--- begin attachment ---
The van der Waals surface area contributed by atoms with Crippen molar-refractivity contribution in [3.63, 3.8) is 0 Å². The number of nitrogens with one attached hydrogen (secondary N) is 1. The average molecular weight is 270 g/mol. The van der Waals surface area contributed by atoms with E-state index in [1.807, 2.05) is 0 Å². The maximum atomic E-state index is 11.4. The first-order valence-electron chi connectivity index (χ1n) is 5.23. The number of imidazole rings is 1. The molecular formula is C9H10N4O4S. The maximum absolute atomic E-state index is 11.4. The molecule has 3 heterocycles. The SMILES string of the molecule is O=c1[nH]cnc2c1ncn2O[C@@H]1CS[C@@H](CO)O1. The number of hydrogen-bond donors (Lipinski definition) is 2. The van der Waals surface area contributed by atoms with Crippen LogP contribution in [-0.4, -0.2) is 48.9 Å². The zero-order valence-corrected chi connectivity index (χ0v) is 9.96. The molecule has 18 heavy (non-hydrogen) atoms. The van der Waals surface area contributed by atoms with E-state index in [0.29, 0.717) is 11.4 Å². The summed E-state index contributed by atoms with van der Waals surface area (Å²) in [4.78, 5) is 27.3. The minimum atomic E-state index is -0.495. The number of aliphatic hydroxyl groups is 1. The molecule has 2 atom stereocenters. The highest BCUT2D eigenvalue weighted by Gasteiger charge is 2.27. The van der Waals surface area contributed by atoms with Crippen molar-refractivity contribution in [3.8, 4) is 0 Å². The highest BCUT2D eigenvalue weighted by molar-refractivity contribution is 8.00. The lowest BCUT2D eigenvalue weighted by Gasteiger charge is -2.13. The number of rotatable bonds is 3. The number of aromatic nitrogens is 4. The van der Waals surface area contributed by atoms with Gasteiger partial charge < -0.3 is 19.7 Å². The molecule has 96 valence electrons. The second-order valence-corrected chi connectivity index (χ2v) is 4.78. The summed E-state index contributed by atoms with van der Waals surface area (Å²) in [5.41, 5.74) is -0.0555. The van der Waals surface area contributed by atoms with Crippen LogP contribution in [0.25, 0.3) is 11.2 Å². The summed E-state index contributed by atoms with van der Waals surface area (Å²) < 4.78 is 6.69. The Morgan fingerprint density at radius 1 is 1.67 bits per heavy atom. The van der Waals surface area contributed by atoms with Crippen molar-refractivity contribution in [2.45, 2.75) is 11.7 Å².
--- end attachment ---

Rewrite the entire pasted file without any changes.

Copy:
The van der Waals surface area contributed by atoms with Crippen molar-refractivity contribution in [3.63, 3.8) is 0 Å². The number of nitrogens with one attached hydrogen (secondary N) is 1. The average molecular weight is 270 g/mol. The van der Waals surface area contributed by atoms with E-state index in [1.807, 2.05) is 0 Å². The maximum atomic E-state index is 11.4. The first-order valence-electron chi connectivity index (χ1n) is 5.23. The number of imidazole rings is 1. The molecular formula is C9H10N4O4S. The maximum absolute atomic E-state index is 11.4. The molecule has 3 heterocycles. The SMILES string of the molecule is O=c1[nH]cnc2c1ncn2O[C@@H]1CS[C@@H](CO)O1. The number of hydrogen-bond donors (Lipinski definition) is 2. The van der Waals surface area contributed by atoms with Crippen LogP contribution in [-0.4, -0.2) is 48.9 Å². The zero-order valence-corrected chi connectivity index (χ0v) is 9.96. The molecule has 18 heavy (non-hydrogen) atoms. The van der Waals surface area contributed by atoms with E-state index in [0.29, 0.717) is 11.4 Å². The summed E-state index contributed by atoms with van der Waals surface area (Å²) in [4.78, 5) is 27.3. The minimum atomic E-state index is -0.495. The number of aliphatic hydroxyl groups is 1. The molecule has 2 atom stereocenters. The highest BCUT2D eigenvalue weighted by Gasteiger charge is 2.27. The van der Waals surface area contributed by atoms with Crippen molar-refractivity contribution in [3.8, 4) is 0 Å². The highest BCUT2D eigenvalue weighted by molar-refractivity contribution is 8.00. The lowest BCUT2D eigenvalue weighted by Gasteiger charge is -2.13. The number of rotatable bonds is 3. The number of aromatic nitrogens is 4. The van der Waals surface area contributed by atoms with Gasteiger partial charge < -0.3 is 19.7 Å². The molecule has 96 valence electrons. The second-order valence-corrected chi connectivity index (χ2v) is 4.78. The summed E-state index contributed by atoms with van der Waals surface area (Å²) in [5.41, 5.74) is -0.0555. The van der Waals surface area contributed by atoms with Crippen LogP contribution in [0.25, 0.3) is 11.2 Å². The summed E-state index contributed by atoms with van der Waals surface area (Å²) < 4.78 is 6.69. The Morgan fingerprint density at radius 1 is 1.67 bits per heavy atom. The van der Waals surface area contributed by atoms with Crippen molar-refractivity contribution in [2.45, 2.75) is 11.7 Å².